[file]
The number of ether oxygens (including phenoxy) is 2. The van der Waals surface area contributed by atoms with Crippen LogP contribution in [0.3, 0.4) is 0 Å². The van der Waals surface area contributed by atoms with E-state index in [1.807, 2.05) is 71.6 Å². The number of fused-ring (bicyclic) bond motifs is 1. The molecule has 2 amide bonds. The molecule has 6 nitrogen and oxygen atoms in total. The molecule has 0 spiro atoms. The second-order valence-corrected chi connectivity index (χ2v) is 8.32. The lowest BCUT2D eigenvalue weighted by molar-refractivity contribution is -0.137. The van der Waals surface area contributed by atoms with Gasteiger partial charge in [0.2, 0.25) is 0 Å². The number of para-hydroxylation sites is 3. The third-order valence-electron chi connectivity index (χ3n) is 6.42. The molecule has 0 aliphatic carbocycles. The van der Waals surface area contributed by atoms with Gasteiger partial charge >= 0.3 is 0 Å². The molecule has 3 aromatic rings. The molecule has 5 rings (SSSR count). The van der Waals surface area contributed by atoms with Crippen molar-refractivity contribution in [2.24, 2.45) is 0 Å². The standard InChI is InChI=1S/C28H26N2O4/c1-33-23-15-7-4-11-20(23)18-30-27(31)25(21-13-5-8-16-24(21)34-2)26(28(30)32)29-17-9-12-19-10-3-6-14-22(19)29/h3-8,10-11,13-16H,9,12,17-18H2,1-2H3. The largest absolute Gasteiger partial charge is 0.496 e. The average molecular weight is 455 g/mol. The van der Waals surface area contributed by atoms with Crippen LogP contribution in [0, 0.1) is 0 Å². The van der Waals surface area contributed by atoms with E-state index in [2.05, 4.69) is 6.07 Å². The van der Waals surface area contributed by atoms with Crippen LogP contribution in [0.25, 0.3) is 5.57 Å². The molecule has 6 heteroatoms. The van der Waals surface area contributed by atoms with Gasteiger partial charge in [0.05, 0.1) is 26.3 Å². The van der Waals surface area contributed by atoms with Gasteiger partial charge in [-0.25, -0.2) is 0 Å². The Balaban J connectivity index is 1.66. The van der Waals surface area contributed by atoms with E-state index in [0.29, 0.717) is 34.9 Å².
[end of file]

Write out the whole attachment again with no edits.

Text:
The number of ether oxygens (including phenoxy) is 2. The van der Waals surface area contributed by atoms with Crippen LogP contribution in [0.3, 0.4) is 0 Å². The van der Waals surface area contributed by atoms with E-state index in [1.807, 2.05) is 71.6 Å². The number of fused-ring (bicyclic) bond motifs is 1. The molecule has 2 amide bonds. The molecule has 6 nitrogen and oxygen atoms in total. The molecule has 0 spiro atoms. The second-order valence-corrected chi connectivity index (χ2v) is 8.32. The lowest BCUT2D eigenvalue weighted by molar-refractivity contribution is -0.137. The van der Waals surface area contributed by atoms with Gasteiger partial charge in [0.2, 0.25) is 0 Å². The number of para-hydroxylation sites is 3. The third-order valence-electron chi connectivity index (χ3n) is 6.42. The molecule has 0 aliphatic carbocycles. The van der Waals surface area contributed by atoms with Gasteiger partial charge >= 0.3 is 0 Å². The molecule has 3 aromatic rings. The molecule has 5 rings (SSSR count). The van der Waals surface area contributed by atoms with Crippen molar-refractivity contribution in [2.24, 2.45) is 0 Å². The standard InChI is InChI=1S/C28H26N2O4/c1-33-23-15-7-4-11-20(23)18-30-27(31)25(21-13-5-8-16-24(21)34-2)26(28(30)32)29-17-9-12-19-10-3-6-14-22(19)29/h3-8,10-11,13-16H,9,12,17-18H2,1-2H3. The largest absolute Gasteiger partial charge is 0.496 e. The average molecular weight is 455 g/mol. The van der Waals surface area contributed by atoms with Crippen LogP contribution in [0, 0.1) is 0 Å². The van der Waals surface area contributed by atoms with E-state index in [2.05, 4.69) is 6.07 Å². The van der Waals surface area contributed by atoms with Crippen LogP contribution in [0.25, 0.3) is 5.57 Å². The molecule has 6 heteroatoms. The van der Waals surface area contributed by atoms with Gasteiger partial charge in [0.05, 0.1) is 26.3 Å². The van der Waals surface area contributed by atoms with Gasteiger partial charge in [-0.25, -0.2) is 0 Å². The Balaban J connectivity index is 1.66. The van der Waals surface area contributed by atoms with E-state index in [0.29, 0.717) is 34.9 Å².